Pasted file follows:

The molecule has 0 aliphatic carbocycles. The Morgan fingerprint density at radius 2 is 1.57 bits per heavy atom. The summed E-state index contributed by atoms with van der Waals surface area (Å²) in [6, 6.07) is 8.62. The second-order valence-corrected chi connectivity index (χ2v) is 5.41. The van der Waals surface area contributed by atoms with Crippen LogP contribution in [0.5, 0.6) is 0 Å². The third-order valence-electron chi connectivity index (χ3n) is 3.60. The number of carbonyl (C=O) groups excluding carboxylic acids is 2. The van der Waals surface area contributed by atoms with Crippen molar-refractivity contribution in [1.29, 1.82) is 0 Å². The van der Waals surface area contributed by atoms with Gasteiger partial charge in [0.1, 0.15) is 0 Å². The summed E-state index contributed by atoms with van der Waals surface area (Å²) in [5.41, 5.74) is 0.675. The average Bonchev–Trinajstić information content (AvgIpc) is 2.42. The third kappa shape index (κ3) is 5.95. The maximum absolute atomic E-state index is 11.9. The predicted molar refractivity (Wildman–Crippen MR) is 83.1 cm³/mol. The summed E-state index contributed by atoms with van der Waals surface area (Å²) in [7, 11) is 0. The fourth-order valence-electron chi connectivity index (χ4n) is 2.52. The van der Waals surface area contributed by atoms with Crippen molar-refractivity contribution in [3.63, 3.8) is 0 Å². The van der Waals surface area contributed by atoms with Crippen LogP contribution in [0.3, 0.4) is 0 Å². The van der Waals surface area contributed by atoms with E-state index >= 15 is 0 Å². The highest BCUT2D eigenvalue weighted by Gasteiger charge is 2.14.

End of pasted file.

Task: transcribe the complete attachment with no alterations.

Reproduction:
The molecule has 0 aliphatic carbocycles. The Morgan fingerprint density at radius 2 is 1.57 bits per heavy atom. The summed E-state index contributed by atoms with van der Waals surface area (Å²) in [6, 6.07) is 8.62. The second-order valence-corrected chi connectivity index (χ2v) is 5.41. The van der Waals surface area contributed by atoms with Crippen LogP contribution in [0.5, 0.6) is 0 Å². The third-order valence-electron chi connectivity index (χ3n) is 3.60. The number of carbonyl (C=O) groups excluding carboxylic acids is 2. The van der Waals surface area contributed by atoms with Crippen molar-refractivity contribution in [1.29, 1.82) is 0 Å². The van der Waals surface area contributed by atoms with Gasteiger partial charge in [0.1, 0.15) is 0 Å². The summed E-state index contributed by atoms with van der Waals surface area (Å²) in [5.41, 5.74) is 0.675. The average Bonchev–Trinajstić information content (AvgIpc) is 2.42. The third kappa shape index (κ3) is 5.95. The maximum absolute atomic E-state index is 11.9. The predicted molar refractivity (Wildman–Crippen MR) is 83.1 cm³/mol. The summed E-state index contributed by atoms with van der Waals surface area (Å²) in [7, 11) is 0. The fourth-order valence-electron chi connectivity index (χ4n) is 2.52. The van der Waals surface area contributed by atoms with Crippen molar-refractivity contribution in [3.63, 3.8) is 0 Å². The van der Waals surface area contributed by atoms with Crippen LogP contribution in [0.3, 0.4) is 0 Å². The van der Waals surface area contributed by atoms with E-state index >= 15 is 0 Å². The highest BCUT2D eigenvalue weighted by Gasteiger charge is 2.14.